Toyota calls time on FJ Cruiser

Toyota calls time on FJ Cruiser

It looks like a giant Tonka toy, polarises car folk more than any other 4×4 and traces its ancestry to one of Toyota’s most famous off-road beasts.

It is, of course, the modern take on the mighty FJ40 – and its days are numbered.

Production of the FJ Cruiser will shut down permanently in August with Kiwis having bought 299 of them. Dealers have firm orders until close of play in a few months.

It’s been part of Toyota NZ’s line-up 2010 – and it will be missed.

“The FJ cruiser was a special model introduced as a testament to the original FJ40 and ride on its legendary namesake,” says Spencer Morris, Toyota’s general manager of product.

“Although we always knew the FJ Cruiser would have a limited production run, I am confident the model, with its rugged capability and retro design will continue as a Toyota icon sought after and loved by enthusiasts.”

Toyota ambassador Marc Ellis took an FJ on a Top to Bottom challenge – offroad from Cape Reinga to Bluff – a 16-day journey that helped celebrate 2011’s 60th anniversary of the iconic Land Cruiser.

Toyota will shut down production of the FJ Cruiser that became an instant classic when it was launched in Australia in 2011.

The FJ Cruiser will end its production run in August with Australians having bought more than 11,000 vehicles at an average of 180 a month.

Drawing its inspiration and design cues from Toyota’s FJ40, the FJ Cruiser was developed as a vehicle aimed specifically at serious off-roaders looking to push the limits.
The FJ Cruiser is powered by a 200kW, 380Nm 4.0-litre V6 petrol engine with five-speed automatic transmission, part-time 4×4, an electronically-activated rear differential lock and switchable Active Traction Control technology to maximise off-road climbing ability.

Safety features include six airbags, vehicle stability control, anti-skid brakes with brake assist and electronic brake-force distribution, active front-seat head restraints and a reversing camera with the display located in the electro-chromatic rear-view mirror.

Other features include rear parking sensors, rear fog lamps, privacy glass, cruise control, air-conditioning, a premium steering wheel with audio controls, multi-information display, eight-speaker audio system with a CD stacker and central locking.

Satellite navigation became standard in early 2012. An upgrade in March 2013 boosted the FJ Cruiser’s fuel range and adding an off-road cruise-control system, CRAWL.

Fuel capacity was expanded to 159 litres with the main 72-litre tank supplemented by an 87-litre sub-tank, providing a driving range of almost 1400km.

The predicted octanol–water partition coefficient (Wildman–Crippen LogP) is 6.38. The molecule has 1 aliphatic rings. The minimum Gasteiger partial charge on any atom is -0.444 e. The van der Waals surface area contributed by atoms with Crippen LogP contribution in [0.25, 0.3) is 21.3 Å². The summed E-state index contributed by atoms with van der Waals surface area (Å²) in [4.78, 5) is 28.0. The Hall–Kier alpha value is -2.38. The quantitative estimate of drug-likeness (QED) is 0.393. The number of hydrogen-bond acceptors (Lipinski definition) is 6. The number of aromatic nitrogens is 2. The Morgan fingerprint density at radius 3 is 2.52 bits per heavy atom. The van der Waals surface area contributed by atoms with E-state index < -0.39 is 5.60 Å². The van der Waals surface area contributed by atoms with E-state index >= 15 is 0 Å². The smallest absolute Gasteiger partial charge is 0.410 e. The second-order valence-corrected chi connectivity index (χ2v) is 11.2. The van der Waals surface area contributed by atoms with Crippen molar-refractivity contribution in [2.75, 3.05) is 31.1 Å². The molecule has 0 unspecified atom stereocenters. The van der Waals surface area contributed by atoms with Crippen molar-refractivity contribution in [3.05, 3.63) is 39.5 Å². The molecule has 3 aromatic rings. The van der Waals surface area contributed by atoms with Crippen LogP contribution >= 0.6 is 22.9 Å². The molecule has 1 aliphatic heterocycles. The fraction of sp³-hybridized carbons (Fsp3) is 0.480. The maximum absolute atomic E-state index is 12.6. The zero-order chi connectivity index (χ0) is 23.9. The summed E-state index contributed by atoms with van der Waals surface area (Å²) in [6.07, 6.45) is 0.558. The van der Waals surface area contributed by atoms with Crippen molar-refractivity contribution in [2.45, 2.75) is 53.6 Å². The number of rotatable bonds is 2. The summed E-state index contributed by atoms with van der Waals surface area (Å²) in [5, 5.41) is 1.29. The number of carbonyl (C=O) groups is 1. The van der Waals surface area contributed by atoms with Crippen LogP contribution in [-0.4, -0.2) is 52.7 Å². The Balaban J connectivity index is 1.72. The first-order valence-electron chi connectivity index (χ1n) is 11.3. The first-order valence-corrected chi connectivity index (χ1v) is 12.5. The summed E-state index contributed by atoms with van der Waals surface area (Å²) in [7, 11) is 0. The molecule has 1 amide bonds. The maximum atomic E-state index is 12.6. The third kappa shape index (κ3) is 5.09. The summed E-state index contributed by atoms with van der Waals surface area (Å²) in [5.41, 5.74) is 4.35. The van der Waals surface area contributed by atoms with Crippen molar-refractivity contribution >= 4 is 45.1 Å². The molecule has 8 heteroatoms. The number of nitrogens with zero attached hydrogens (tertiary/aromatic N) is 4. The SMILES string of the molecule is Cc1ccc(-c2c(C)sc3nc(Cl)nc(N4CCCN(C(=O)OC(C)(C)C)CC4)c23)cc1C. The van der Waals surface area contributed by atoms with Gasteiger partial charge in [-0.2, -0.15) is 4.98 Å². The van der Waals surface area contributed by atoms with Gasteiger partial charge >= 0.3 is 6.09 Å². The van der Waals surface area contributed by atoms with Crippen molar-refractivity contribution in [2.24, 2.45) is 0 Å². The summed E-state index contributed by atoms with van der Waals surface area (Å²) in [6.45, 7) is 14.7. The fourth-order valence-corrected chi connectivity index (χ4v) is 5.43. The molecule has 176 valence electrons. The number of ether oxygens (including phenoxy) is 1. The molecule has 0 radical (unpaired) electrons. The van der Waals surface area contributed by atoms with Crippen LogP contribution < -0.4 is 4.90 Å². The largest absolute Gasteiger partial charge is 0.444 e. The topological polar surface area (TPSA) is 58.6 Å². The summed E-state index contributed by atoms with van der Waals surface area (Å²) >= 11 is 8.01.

FJ Pedigree

The FJ40 LandCruiser became an icon among Toyota’s vehicles, generating widespread recognition and respect for its authentic off-road capabilities.

More than 1.1 million were produced between 1960 and 1984; however, Toyota’s enthusiasm never waned for the spirit of this rugged, go-anywhere vehicle.

In the late 1990s, Toyota in the United States encouraged design projects that ultimately led to the development of a new FJ – a modern vehicle that would appeal to younger drivers, even those who knew nothing about the original FJ.

Here are the key developments.

Model: FJ40
First seen: 1960
In brief: The third generation of LandCruiser
Description: Tough and functional, the original FJ was a two-door, short wheelbase, four-wheel-drive vehicle. Its exterior design has become iconic – angular lines, two round headlights set on either side of a mesh grille, an upright windscreen, wrap-around rear corner windows and a flat, white roof. The FJ40 amply demonstrated its suitability for the toughest conditions and it became a part of life in outback Australia. FJ40 established LandCruiser as the vehicle of choice for large construction projects, in mines, on cattle stations – in fact, anywhere requiring a rugged, dependable vehicle that could travel to, and return from, any extreme environment.

Model: Retro Cruiser
First seen: Chicago Auto Show 1999
In brief: A converted 1967 FJ40, created by Rod Millen
Description: More than a concept vehicle, it was a running prototype that combined the bodywork of an FJ40 LandCruiser from the 1960s with a contemporary LandCruiser chassis and V8 engine. It successfully drew attention to the potential for a vehicle with FJ heritage styling cues and modern mechanical components.

Model: Rugged Youth Utility
First seen: 2003 North American International Auto Show (Detroit)
In brief: FJ Cruiser concept
Description: It was developed as a basic, capable and affordable off-roader, exploring new possibilities for a next-generation SUV aimed specifically at young buyers with active outdoor lifestyles. A thoroughly modern vehicle, it adopted several styling cues from the original FJ40 including the wide and narrow grille, round headlights, upright windscreen, white roof and wrap-around rear corner windows. The cabin was designed specifically for basic functionality and flexible utility.

Model: FJ Cruiser
First seen: 2005 Chicago Auto Show
In brief: Public demand leads to production
Description: The overwhelmingly positive response to the FJ Cruiser concept prompted Toyota to launch a production version – a capable, affordable and durable vehicle that is youthful, fun-to-drive, aggressive and tough. Retaining many of the design details of the original concept, it is the modern interpretation of a Toyota classic, combining Toyota heritage with modern safety and refinement.

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